I have been mulling over Captain Thin’s response to my posts – very deeply in fact – and I finally think I may be able to respond. Let me preface this by saying that, in “real” life (as on this blog), Captain Thin has been a very supportive friend as I have been going through my sundry crises. This, of course, makes it all the harder to disagree with him, not only because I know how deep the ecumenical bonds between us are (and it pains me to focus primarily on the disagreement), but also because these matters cut to the very heart of us. For all the civilized tone that I hope we have been able to maintain here – in Christian charity – disagreement is still deeply painful, since the very fact of Christianity compels us to see the people we are arguing with as people rather than mere arguments; and even moreso when the people we are arguing with are some of our closest friends. All that being said, I would not for a moment expect a friend to agree with me simply for my sake, nor would I find it easy to be friends with someone who expected this of me – all that to say that, far from a distraction from our friendship, the theological debates and discusssions that Captain Thin and I have are part of the cement of our friendship; we have been known to get together to watch Dr. Who and end up being distracted from it by wonderful theological conversations; certain parties have also beaten us over the head with pool noodles on account of us continuing at length a good theological discussion when everyone else was ready to go out for coffee. All this to say that the disagreement I put forward here is a very painful thing and a very important part of our friendship all at the same time.
But let me proceed. From what I can tell, Captain Thin’s primary problem with the Roman Church is its close association of the church with an institution. This, in his argument, ignores the invisible church that exists both inside and outside institutional churches; moreover, it condemns many faithful believers to a set of anathemata announced at Trent. Quoting Donne, he notes that, since Trent, faith is become pricey and costs more, that is, things that people used to be able to get away with believing in an older, pre-tridentine church have now been codified and condemned. Quoting Luther, he situates the Church in her people, and not in her wood and stone.
On the anathema question, I am grateful to Louis Thomas, who posted a helpful link under Captain Thin’s post. Basically, this post clarifies that the anathemata put forward at Trent are not automatically put into effect; that is, the statement does not categorically apply to people, but only does so when matters have been investigated regarding the person charged, and when the church has formally charged them. Moroever, the state of anathema more or less is a description of excommunication (not necessarily saying anything about eternal salvation, but rather referring to one’s relation to the earthly Catholic church), and it would seem redundant to tell Protestants that they are not part of the Catholic church – one would imagine they already know as much, and that that by definition is what makes them Protestant.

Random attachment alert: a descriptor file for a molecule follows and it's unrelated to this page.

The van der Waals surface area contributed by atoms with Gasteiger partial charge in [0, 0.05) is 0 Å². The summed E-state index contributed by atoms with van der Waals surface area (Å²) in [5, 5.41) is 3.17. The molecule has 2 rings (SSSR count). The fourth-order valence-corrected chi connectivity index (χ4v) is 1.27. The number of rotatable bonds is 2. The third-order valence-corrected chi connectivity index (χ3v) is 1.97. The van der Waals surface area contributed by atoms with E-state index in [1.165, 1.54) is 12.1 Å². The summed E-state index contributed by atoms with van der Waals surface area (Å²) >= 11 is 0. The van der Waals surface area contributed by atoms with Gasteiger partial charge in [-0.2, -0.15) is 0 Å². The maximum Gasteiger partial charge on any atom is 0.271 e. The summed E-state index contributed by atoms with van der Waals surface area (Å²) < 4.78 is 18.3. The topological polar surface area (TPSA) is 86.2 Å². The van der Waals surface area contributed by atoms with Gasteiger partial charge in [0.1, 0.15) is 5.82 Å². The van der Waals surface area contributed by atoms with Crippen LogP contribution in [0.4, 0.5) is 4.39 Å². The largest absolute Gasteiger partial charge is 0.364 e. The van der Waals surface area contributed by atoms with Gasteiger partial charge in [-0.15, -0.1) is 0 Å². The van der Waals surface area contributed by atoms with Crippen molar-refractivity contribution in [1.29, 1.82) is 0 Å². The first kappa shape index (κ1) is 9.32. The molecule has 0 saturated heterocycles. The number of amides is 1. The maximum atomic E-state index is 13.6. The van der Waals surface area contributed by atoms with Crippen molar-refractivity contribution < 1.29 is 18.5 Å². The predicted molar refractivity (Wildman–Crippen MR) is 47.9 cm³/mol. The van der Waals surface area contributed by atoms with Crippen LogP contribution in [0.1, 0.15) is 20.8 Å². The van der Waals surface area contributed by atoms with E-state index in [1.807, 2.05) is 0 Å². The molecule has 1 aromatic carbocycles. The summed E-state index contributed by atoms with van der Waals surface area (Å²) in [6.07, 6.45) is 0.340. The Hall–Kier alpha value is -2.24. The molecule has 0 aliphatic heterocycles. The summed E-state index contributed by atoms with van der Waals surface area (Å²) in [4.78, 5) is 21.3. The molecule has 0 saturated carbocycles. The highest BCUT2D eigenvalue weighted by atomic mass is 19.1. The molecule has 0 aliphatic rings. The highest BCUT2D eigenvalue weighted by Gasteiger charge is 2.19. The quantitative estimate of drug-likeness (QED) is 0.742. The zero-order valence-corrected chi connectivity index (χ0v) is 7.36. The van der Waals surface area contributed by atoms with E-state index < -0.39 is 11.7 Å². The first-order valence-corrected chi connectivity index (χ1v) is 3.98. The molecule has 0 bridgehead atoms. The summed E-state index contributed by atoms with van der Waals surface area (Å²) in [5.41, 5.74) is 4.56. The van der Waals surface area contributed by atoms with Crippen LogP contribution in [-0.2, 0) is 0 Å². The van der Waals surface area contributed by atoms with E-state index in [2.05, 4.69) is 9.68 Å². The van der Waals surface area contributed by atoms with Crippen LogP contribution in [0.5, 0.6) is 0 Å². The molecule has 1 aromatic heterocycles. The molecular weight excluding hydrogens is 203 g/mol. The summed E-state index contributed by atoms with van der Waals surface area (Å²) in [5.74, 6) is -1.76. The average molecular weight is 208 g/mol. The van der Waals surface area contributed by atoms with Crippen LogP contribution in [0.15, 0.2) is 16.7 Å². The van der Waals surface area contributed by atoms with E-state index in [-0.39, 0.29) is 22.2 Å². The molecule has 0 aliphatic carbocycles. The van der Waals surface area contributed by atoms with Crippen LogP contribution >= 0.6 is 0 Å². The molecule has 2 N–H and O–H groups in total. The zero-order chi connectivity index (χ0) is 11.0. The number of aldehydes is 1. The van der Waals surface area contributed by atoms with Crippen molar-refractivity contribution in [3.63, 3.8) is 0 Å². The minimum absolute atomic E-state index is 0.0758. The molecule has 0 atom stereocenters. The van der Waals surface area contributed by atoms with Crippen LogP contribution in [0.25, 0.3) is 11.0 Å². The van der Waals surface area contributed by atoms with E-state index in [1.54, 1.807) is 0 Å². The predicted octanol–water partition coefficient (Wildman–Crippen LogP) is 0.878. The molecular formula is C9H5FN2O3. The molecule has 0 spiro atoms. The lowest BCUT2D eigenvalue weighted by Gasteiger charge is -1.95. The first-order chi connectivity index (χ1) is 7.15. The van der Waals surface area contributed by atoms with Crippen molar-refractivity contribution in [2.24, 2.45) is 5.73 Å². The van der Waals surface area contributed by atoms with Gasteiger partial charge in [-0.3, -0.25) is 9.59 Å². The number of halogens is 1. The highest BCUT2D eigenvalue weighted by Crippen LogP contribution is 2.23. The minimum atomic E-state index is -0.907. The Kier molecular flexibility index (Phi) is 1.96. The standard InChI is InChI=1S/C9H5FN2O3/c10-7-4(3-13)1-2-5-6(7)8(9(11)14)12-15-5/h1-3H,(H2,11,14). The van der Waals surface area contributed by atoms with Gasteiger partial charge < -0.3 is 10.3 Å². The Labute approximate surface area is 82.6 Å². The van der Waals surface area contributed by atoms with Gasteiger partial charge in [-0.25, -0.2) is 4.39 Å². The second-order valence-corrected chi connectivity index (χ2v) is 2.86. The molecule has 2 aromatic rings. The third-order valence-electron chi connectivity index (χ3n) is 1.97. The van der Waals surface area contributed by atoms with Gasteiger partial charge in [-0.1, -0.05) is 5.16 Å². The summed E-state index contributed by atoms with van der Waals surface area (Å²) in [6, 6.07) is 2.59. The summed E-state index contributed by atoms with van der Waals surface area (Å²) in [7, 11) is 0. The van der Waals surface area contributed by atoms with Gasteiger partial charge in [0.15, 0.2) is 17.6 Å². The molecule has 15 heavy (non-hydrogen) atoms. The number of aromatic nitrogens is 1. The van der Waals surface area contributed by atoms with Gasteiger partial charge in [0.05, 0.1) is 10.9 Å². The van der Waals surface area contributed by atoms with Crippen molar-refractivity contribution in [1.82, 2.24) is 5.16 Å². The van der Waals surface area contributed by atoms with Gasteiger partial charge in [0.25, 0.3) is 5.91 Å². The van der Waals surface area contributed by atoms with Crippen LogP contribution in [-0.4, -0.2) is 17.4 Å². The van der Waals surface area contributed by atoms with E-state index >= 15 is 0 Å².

Furthermore, as the Catechism makes clear (see sections 817-19), the Tridentine condemnation of Protestants it seems would not usually apply (except indirectly) to Christians who hold contrary beliefs in the present, insofar as their Protestantism is inherited rather than borne of open and deliberate rebellion against the church; indeed, such Christians are part of ecclesial communities and are recognized as fellow Christians by the Catholic church. Of course, what Captain Thin charges is that, while this is what the church might put forward in the present, its assertion is inconsistent with its beliefs about the deposit of truth in tradition; indeed, in his assessment, such a statement is not really a clarification of doctrine, but rather a clever manipulation that pretends that Catholics have always been saying the same thing when they really have not.